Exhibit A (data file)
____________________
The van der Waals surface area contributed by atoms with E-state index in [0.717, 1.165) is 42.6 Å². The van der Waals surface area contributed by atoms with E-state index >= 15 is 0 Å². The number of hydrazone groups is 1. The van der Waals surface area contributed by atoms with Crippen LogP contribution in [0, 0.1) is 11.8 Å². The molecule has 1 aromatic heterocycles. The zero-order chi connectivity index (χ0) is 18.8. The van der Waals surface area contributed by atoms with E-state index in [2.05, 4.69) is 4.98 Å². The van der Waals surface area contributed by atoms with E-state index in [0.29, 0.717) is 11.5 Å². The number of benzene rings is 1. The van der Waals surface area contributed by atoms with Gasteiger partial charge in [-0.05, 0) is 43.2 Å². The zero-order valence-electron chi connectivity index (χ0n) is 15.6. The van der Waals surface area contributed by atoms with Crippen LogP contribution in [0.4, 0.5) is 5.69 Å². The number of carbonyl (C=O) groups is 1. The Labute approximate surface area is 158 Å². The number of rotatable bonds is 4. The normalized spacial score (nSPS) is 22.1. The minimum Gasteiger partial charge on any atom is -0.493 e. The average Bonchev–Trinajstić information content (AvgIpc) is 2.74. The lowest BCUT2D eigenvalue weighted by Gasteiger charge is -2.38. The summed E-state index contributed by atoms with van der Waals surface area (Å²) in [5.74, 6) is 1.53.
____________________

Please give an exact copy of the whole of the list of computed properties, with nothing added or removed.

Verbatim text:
The van der Waals surface area contributed by atoms with E-state index in [0.717, 1.165) is 42.6 Å². The van der Waals surface area contributed by atoms with E-state index >= 15 is 0 Å². The number of hydrazone groups is 1. The van der Waals surface area contributed by atoms with Crippen LogP contribution in [0, 0.1) is 11.8 Å². The molecule has 1 aromatic heterocycles. The zero-order chi connectivity index (χ0) is 18.8. The van der Waals surface area contributed by atoms with E-state index in [2.05, 4.69) is 4.98 Å². The van der Waals surface area contributed by atoms with E-state index in [0.29, 0.717) is 11.5 Å². The number of benzene rings is 1. The van der Waals surface area contributed by atoms with Gasteiger partial charge in [-0.05, 0) is 43.2 Å². The zero-order valence-electron chi connectivity index (χ0n) is 15.6. The van der Waals surface area contributed by atoms with Crippen LogP contribution in [0.4, 0.5) is 5.69 Å². The number of carbonyl (C=O) groups is 1. The Labute approximate surface area is 158 Å². The number of rotatable bonds is 4. The normalized spacial score (nSPS) is 22.1. The minimum Gasteiger partial charge on any atom is -0.493 e. The average Bonchev–Trinajstić information content (AvgIpc) is 2.74. The lowest BCUT2D eigenvalue weighted by Gasteiger charge is -2.38. The summed E-state index contributed by atoms with van der Waals surface area (Å²) in [5.74, 6) is 1.53.